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  • Paul Sisolak

10 Ways to Host Your Tailgate Party on a Budget

Any gridiron fan knows that no football game is complete without the sizzle of a grill, the chill of kegged beer and the pregame excitement known as the tailgate party. What other sports tradition lets us eat what we want, drink an endless supply of alcohol and celebrate our favorite team's impending victory (or defeat) before kickoff? Simply arriving at the stadium to watch the game without some type of festivity just isn't right and feels incomplete to not show your team spirit with friends and fellow tailgaters.

Attending an NFL match is expensive enough as it is (several hundred dollars per ticket on average), and tailgating can be just as costly between travel and parking, food, beverages, supplies and assorted amenities. Here are several money-saving measures to make your next tailgate party just as fun while protecting your budget from getting tackled.

1. Park farther from the venue. Location means everything! Most professional franchises are wise to the popularity of tailgating and charge for parking by the spot, hitting your wallet before the party's even begun. Instead, choose a row of parking spaces farther away, and take a shuttle to the stadium when it's game time.

2. Stay frozen. No, that doesn't mean freezing your tailgate tail off in Green Bay or Buffalo. Shopping for hamburger patties, chicken cutlets, spare ribs or wings can be one of the biggest costs for the afternoon, so opt for frozen instead of fresh, raw meat. Freezing your water bottles and placing them in a cooler, or filling up empty gallon containers can take the place of buying ice by the bag load.

3. Don't rule out fresh items. Provided you're attending a winter game in a warmer climate (think the Miami Dolphins), freshen up your burgers with veggies handpicked from your local farmers market. You'll be supporting locally-grown efforts, the produce is fresher and vendors may be willing to provide a discount if you buy party-sized quantities.

4. Fill up on filler foods. If spending a bit more on meats and main fare is a must, balance out expenses by buying cheaper filler foods. Stay on the lower end of the price spectrum when it comes to buying baked beans, potato salad, coleslaw, nachos, chips and burger or hot dog toppings. Most cost less than $1 a serving.

5. Select the store brand. Save on ketchup, mustard and other condiments and edibles by picking the generic store brand over name brands. Take it a step further and visit a nearby dollar store for paper plates and towels, napkins, utensils and cups. (All in your favorite team's colors, of course.)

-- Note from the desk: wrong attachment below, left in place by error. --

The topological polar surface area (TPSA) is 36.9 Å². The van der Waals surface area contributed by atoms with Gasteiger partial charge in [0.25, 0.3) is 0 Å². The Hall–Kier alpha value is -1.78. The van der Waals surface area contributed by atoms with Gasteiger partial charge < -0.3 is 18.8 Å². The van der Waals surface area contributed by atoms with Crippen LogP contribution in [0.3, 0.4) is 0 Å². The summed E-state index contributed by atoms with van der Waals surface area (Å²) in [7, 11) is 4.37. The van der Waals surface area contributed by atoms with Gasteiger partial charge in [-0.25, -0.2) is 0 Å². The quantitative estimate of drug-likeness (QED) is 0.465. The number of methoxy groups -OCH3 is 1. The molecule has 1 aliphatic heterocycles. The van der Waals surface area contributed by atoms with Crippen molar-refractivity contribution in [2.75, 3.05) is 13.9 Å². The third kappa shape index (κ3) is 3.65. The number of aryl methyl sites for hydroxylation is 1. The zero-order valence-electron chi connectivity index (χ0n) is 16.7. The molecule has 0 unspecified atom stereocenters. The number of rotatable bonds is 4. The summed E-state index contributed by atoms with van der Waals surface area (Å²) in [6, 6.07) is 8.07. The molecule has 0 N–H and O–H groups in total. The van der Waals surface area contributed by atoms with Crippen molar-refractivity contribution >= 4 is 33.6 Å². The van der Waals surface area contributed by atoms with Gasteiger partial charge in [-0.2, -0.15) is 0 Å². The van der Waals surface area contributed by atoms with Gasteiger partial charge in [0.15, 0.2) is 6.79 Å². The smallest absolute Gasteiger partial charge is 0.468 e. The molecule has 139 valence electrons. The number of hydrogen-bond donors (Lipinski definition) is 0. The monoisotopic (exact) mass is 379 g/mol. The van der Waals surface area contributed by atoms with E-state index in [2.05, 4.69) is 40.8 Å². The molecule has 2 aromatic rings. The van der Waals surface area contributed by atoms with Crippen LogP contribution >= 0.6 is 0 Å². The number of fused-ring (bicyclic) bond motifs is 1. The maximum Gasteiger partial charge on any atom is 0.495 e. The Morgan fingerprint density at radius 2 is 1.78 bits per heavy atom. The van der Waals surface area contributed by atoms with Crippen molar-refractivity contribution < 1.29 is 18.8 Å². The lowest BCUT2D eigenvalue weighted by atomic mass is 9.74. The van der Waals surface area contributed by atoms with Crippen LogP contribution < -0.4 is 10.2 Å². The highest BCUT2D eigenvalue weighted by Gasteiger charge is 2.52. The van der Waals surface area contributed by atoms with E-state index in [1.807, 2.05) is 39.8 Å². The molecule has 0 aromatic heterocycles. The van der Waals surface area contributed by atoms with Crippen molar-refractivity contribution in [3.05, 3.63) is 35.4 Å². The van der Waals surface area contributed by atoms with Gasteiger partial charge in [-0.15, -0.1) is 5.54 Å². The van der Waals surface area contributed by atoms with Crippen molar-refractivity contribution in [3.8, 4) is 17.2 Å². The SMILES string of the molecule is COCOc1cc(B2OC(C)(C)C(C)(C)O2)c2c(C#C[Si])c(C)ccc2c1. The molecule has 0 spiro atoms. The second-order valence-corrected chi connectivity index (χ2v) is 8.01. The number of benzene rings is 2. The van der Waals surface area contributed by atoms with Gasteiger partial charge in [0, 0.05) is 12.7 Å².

6. Bulk up on beer. Card-carrying members of wholesale clubs like Costco or Sam's: Buy your beer in bulk cases. For the teetotalers or designated drivers of the tailgate bunch, you can also save by skipping on the soda and serving spritzers – water infused with fruit and vegetable flavors.

7. Briquette 1, Lump 0. Got grill duty? Pass on lump charcoal, and choose the briquette variety. It may take more time to light up and doesn't generally burn as hot as lump charcoal, but it burns longer. For a tailgate party on a budget, that's a small price to pay – or rather, a small savings, since briquette is also cheaper.

8. Home-cooked fare with flair. Time is money, so spend less of it cooking and more enjoying the party by preparing some food at home before the tailgate: think chili, salsa, punch or other special large or side dishes, drinks or homemade desserts. A slow cooker can come in handy to prepare foods in advance that can't be cooked on the grill in a pinch, like pulled pork. It's also one more way to put a personal touch on your tailgate options.

9. Go the DIY route. Official team merchandise is overpriced. Make your own decorations, banners and team rally gear at home. Do some advance research online for crafty ideas or parking lot-friendly games – don't forget a Frisbee, and at least one pigskin should be standard for a tailgate party. If you must buy team-endorsed gear, such as jerseys, hats or oversized foam fingers, buy them cheaper in the offseason.

10. The more, the merrier. Think of it as one big potluck. Invite more people to the party, and request that everyone pitch in monetarily, or with their own dish. It's a football game, so make it a team sport and put each team member in charge of something different. For example, see if a party member has snack tables or folding chairs the tailgate can use instead of buying them. Try carpooling, too; when the team rides together, it will save gas and the parking fees mentioned above.

Don't let the tailgate party get priced out of your league. If the cost of being there in person on game day is truly prohibitive for you, your family and friends, don't be afraid to celebrate the home game at home. All of the above tips work just as well in your own backyard or living room, and you'll save more money on transportation, parking and off-site grilling. Most food items you may already have in your kitchen, too. Think of it as your own pre-Super Bowl party scrimmage, so party on, and here's hoping your favorite team makes it to the postseason!

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